Your app completely goes against the spirit of the sandbox, so there's almost no chance that the MAS reviewers will accept it. Also, you may be surprised at what "defaults write com.apple.finder" does from inside your sandbox—basically, nothing useful. You'll have to use a temporary exception entitlement to home-relative /Library/Preferences/com.apple.finder.plist, use some non-sandbox-affected API to get the path to home (e.g., getpwent()->pw_dir), and load and save the plist directly. And then you'll discover that there is no way to call on a non-child process from a sandboxed app, period, no way around it—and if you try to system killall, it ends up running inside the same sandbox as you, and therefore has the same limitations.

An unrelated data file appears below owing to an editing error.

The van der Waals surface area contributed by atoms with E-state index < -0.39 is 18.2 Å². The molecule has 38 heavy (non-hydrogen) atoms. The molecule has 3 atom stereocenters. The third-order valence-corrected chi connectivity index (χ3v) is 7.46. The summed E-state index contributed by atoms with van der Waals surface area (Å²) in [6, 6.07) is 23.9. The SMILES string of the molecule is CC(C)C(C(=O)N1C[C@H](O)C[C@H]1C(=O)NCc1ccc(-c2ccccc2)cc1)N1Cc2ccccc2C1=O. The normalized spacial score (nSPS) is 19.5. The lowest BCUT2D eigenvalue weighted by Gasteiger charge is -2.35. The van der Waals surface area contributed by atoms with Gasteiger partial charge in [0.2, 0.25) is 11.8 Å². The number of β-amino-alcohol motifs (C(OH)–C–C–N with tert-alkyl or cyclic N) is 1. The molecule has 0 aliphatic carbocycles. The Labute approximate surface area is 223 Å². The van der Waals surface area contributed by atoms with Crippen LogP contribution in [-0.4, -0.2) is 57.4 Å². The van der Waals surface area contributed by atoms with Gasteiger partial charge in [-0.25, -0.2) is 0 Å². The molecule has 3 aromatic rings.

However, you asked a specific question as to whether there's a way around that system killall failing, and there are at least three (not counting holes in the sandbox which have either been plugged by 10.7.4 or will surely be plugged soon):
You can create a helper app that isn't sandboxed, that does the killall for you. The only two App Store-approved ways to do this are XPC and SMLoginItemSetEnabled. And you're not allowed to enable the helper without the user explicitly telling you to do so.
You can send Finder an Apple Event asking it to quit, instead of signaling it. The easiest way to do this is to execute the Applescript 'tell app "Finder" to quit'. At least for 10.7.3 and earlier, you'll need a temporary exception entitlement to send Apple Events to com.apple.finder. (There may be different mechanisms for future OS versions, but nobody can discuss them outside the NDA forums.)
You can send an Apple Event to some other process—like System Events—to kill Finder on your behalf.
And so on.